25. It cannot be denied that, even though an HUF is essentially a creationof the Hindu law and, it is not a voluntary organisation like a firm or anyother association of persons, still, from the point of view of taxation, it, insome important aspects, partakes the nature of an association of personswhere income is derived by pooling of resources and eventually the profits are utilized for the benefit of the members. The provisions, containedin the I.T. Act have throughout been treating an HUF on a footing differentfrom other associations of persons. Whereas the amount received by anindividual from other associations of persons including firms, goes to augment his total income, similar amount ' received by a member from anHUF does not go to augment his total income. It will thus be seen that,throughout, members of an HUF were, for the purposes of taxation, beinggiven a certain preferential treatment. Even though an HUF is a creatureof the Hindu law, the I.T. Act countenances partial partition, so that,while retaining the bigger HUF a number of smaller HUFs can, within itsfold, be created with a view to gain further advantage of the members ofthe HUF in the matter of taxation. Such advantages cannot be derivedby the members of any other associations of persons. In the circumstances,an HUF, as an assessable entity, cannot be equated and compared withany other assessable entity and if, keeping in view such advantage in thematter of taxation which was being derived by the HUF, the Legislaturesubjected it to taxation at higher rate, it cannot be said that it didanything which contravened article 14 of the Constitution.
26. Learned counsel for the petitioner then urged that in any case there was no basis for making a distinction between an HUF, no member of which had an income of over Rs. 5,000 and an HUF, of which at least one member had income of over Rs. 5,000. The reason for such classification is obvious. In a case where no member of an HUF has taxable income of over Rs. 5,000, no member of the HUF is able to derive any special advantage in the rate of taxation because of the special treatment meted out by the I.T. Act to an HUF. In such a case, it would make little difference whether the proportionate income derived by a member from the HUF is added to his total income or not as the incidence of taxation would work out more or less in a way similar (though not mathematically) to that in the cases of firms and other associations of persons. But, in a case, where there is a member of the HUF deriving income over Rs. 5,000, that member, because of the treatment meted out by the I.T. Act to HUFs, certainly derives an advantage not available to members of other associations of persons. Thus looking from the point of view of taxation, there exists good reason for placing the two categories of HUF, as have been placed, in different categories, and, their being subjected to tax at different rates, specially with a view to neutralize the advantage, which, till then wasBeing derived by members of such HUF cannot, on the basis of the decisions cited above, be said to contravene Article 14 of the Constitution.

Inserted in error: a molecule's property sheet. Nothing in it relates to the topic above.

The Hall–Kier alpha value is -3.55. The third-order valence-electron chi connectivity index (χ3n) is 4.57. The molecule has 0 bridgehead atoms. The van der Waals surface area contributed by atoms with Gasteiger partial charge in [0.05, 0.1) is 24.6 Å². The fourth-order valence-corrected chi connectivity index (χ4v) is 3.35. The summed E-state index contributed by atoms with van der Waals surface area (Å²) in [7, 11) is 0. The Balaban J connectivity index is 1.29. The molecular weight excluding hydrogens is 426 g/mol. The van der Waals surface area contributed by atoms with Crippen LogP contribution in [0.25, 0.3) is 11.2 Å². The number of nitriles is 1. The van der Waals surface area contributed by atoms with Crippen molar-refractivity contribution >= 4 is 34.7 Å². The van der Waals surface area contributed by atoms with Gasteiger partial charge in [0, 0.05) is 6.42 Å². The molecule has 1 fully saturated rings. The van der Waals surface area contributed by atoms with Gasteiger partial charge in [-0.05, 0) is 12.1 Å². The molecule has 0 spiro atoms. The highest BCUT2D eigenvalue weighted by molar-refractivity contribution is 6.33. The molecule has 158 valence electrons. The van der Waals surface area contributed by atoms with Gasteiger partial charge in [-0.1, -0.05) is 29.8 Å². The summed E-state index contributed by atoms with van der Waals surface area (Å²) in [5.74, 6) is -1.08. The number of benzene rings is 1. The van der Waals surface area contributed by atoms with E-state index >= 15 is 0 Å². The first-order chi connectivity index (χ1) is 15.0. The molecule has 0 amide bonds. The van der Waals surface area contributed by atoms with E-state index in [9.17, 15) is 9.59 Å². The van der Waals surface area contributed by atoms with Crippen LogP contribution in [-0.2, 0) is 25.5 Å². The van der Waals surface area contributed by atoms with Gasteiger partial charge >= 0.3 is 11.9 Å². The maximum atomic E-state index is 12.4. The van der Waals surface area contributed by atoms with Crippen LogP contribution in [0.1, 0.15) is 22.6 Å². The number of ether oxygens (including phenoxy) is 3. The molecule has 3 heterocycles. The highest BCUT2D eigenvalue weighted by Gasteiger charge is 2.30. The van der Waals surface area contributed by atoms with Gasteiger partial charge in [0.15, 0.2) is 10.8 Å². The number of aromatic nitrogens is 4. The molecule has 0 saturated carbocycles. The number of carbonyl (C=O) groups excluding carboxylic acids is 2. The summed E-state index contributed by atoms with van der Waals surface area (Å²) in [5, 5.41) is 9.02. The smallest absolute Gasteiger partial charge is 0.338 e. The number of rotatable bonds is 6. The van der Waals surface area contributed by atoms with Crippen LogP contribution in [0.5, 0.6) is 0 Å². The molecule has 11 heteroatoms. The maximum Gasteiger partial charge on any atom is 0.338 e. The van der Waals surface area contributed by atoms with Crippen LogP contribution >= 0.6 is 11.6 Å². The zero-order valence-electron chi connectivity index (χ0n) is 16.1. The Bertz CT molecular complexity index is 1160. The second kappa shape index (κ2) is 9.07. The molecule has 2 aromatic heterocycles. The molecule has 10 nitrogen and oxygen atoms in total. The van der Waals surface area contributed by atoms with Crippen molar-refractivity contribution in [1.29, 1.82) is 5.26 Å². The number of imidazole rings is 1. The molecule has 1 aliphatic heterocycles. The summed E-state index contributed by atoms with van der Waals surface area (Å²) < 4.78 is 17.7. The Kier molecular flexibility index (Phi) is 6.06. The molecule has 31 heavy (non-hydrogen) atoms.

27. In the result, we find no merit in any of the submissions made by the petitioner. The petition, therefore, fails and is dismissed with costs.